September 5, 2007
MOHAMED BEDEWI AND CAROL BEDEWI, HIS WIFE, PLAINTIFFS-APPELLANTS,
CEDAR LAKE PROPERTY OWNERS, INC., DEFENDANT-RESPONDENT, AND TOWNSHIP OF DENVILLE, DEFENDANT.
On appeal from the Superior Court of New Jersey, Law Division, Morris County, L-1919-03.
NOT FOR PUBLICATION WITHOUT THE APPROVAL OF THE APPELLATE DIVISION
Argued June 6, 2007
Before Judges Stern, A. A. Rodríguez and Sabatino.
Mohamed Bedewi and Carol Bedewi ("Mohamed" and "Carol" when referenced individually, collectively "plaintiffs") are husband and wife, appealing from the August 26, 2005 judgment, which dismissed with prejudice their complaint, as well as counterclaim filed by defendant, Cedar Lake Property Owners, Inc. (Association). Plaintiffs sought to set aside a conservation easement that they had granted to the Township of Denville (Township). We affirm substantially for the reasons expressed by Judge Robert Brennan in his August 26, 2005 written opinion, concluding that his findings of fact are adequately supported by the evidence.
These are the salient facts. In 1997, plaintiffs entered into a contract to purchase a vacant eleven-acre lot in the Township. Plaintiffs had to apply for a variance to develop their property because it was bordered by two unimproved roads, Cedar Lake North Road and Vans Drive. In December 1997, plaintiffs filed an application to subdivide the property, but because this was considered a major subdivision, which would be too difficult to gain approval, they withdrew the application.
In March 1998, plaintiffs filed an application for a variance to build on a substandard road because they wanted to build a residence on the property. Following public hearings, the Board denied the application, finding that plaintiffs had failed to prove that the proposed roads were adequate and that "the ownership of the private road network was somewhat vague." The Board explained that plaintiffs' application did not offer to make any improvements to the roadways to allow the roads to accommodate police and other emergency vehicles.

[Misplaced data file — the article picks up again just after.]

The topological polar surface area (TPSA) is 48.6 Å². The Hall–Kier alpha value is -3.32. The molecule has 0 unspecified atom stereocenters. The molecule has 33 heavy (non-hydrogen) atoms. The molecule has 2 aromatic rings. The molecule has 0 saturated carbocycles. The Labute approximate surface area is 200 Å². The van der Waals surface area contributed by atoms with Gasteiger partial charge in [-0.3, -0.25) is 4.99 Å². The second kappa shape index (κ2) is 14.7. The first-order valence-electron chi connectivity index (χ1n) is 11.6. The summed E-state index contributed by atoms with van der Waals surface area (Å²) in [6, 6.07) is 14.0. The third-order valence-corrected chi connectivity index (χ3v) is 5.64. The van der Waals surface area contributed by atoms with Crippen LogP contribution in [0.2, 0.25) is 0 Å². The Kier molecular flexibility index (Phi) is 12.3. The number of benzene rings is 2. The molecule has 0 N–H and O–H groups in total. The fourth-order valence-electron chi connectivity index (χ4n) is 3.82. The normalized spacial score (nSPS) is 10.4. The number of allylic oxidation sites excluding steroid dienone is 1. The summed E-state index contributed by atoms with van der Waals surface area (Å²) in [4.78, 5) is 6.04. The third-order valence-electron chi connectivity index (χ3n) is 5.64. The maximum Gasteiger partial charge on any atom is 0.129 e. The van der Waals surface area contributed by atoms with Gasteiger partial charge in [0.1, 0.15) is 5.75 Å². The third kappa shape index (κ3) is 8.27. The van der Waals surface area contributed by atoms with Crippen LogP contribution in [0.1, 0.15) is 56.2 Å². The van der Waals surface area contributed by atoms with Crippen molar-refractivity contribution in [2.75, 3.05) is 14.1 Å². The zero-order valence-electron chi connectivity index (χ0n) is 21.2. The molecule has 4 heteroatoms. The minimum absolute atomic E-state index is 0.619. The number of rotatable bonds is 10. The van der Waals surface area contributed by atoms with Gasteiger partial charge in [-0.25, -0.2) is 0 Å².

Plaintiffs purchased the property, although they had not obtained the variance to build a residence on it. They filed a third variance application to develop the property. The Township's planner, Stephen M. Lydon, sent a memo noting that the "property greatly exceeds the zone requirements." Also, the planner noted that storm water from the property would collect in a swale on the side of the proposed driveway. The planner also recommended that plaintiffs provide the Board with a letter from the Department of Environment Protection (DEP) approving the wetland delineation. The Association confirmed that it would allow plaintiffs to use all access easements to roads as long as plaintiffs became paid-up members. The Association manages the property of Cedar Lake Park where plaintiffs' land is located. The Association has the power to grant easements to certain streets on the land and to administer, develop and improve the property.
The Board noted that a variance would be necessary due to the height of the retaining walls. At a subsequent Board meeting, plaintiffs' engineer testified. Michael Phillips, an attorney who represented "a number of property owners affected by this [application]" questioned the engineer about a number of issues including steep slopes, absence of the requisite letter from DEP and other issues with the property.
On April 19, 1997, Mohamed contacted the Association's president to arrange a meeting to discuss a possible agreement limiting development of the property. After this meeting, a lawyer for the Association sent a letter to plaintiffs memorializing their conversation, noting that "[a] conservation easement will be created covering the entire property." At a third hearing on this variance application, the Association submitted that plaintiffs would enter into a conservation easement and they would grant plaintiffs an easement.
On June 4, 1999, another agreement was reached between plaintiffs and the Association. The agreement grants plaintiffs an easement to traverse Little Bear Road, a paper street. The Association also agreed not to appeal any decision by the Board granting approval of plaintiffs' development plan. Plaintiffs agreed to join the Association and noted their agreement to convey to the Township a conservation easement. The Association would have standing to enforce this conservation agreement.